In this study, we found that the Thai language EQ-5D and EQ-VAS instruments could be used for measuring and evaluating health utility in a selected group of TB and HIV patients. Further, patients' age and monthly household income were found to be determinants of UEQ-5D. TB and MDR-TB treatment may impact health utilities of patients receiving such treatment. This effect diminished after successful treatment of the disease. Health utilities of patients with HIV and TB calculated using multiplicative model for two co-morbidities overestimated the directly measured utilities.
To our knowledge, this is the first study that elicited health utility in HIV-infected TB patients and compared health utilities between HIV-infected and HIV-uninfected TB patients. Our study is also the first study demonstrating feasibility of the Thai language EQ-5D and EQ-VAS instruments in measuring health utility in a Thai TB population regardless of HIV-infection. The English versions of the instruments were recommended for use in all groups of patients and the Thai versions have recently been ratified by the EuroQol Group's Translation Committee.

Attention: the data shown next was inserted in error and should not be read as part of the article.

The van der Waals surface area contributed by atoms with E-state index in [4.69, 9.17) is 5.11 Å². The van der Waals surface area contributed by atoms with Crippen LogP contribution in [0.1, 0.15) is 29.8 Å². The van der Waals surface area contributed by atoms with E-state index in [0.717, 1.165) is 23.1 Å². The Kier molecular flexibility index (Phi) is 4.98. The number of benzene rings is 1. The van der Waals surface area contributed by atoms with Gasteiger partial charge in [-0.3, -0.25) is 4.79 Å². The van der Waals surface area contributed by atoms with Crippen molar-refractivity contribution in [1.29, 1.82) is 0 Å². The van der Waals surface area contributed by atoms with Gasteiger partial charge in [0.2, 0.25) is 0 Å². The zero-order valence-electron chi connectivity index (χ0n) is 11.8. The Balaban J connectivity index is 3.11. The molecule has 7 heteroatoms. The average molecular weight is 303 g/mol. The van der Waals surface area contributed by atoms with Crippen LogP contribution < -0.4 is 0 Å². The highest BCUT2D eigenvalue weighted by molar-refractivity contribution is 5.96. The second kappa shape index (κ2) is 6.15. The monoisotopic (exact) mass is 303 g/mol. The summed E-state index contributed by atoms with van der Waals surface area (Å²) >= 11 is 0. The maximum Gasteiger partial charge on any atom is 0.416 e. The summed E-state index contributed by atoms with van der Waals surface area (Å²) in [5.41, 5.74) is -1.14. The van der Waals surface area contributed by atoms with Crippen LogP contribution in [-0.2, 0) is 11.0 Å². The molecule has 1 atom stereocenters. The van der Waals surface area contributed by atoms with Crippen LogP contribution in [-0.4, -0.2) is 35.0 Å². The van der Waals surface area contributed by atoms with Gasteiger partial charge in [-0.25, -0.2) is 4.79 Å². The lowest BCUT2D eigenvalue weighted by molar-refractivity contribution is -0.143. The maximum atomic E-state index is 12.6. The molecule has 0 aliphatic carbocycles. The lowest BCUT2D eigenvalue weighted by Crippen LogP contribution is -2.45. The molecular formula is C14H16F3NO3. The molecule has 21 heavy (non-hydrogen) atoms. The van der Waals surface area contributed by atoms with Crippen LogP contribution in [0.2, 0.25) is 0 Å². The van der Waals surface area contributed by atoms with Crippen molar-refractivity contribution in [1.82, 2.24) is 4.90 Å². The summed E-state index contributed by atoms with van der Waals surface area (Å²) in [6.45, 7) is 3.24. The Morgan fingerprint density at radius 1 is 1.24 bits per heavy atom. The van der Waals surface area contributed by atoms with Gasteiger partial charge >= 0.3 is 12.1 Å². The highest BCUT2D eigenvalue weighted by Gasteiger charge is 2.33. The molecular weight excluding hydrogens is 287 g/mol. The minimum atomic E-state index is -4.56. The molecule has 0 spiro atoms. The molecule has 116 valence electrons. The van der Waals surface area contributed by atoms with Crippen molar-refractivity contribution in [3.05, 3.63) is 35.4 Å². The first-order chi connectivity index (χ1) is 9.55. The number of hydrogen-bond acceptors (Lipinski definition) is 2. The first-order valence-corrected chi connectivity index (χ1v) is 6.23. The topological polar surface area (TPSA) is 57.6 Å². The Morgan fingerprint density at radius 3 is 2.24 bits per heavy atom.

Both instruments could identify differences in health utilities among patients with different medical conditions. In this study, more than half were elderly or adults with co-morbidity who had finished basic schooling. All successfully completed the study task using the EQ-5D and EQ-VAS. We believe that this would not be possible with the original English language self-administered instruments. It should be noted that assistance from study personnel was only to read questions on instruments to participants who had difficulty reading. Color-coded supplemental tool was used to help participants who had trouble remembering answer choices. Further, a study by Puhan et al has documented that administration formats do not have a meaningful effect on repeated measurements of patient-reported HRQL outcomes.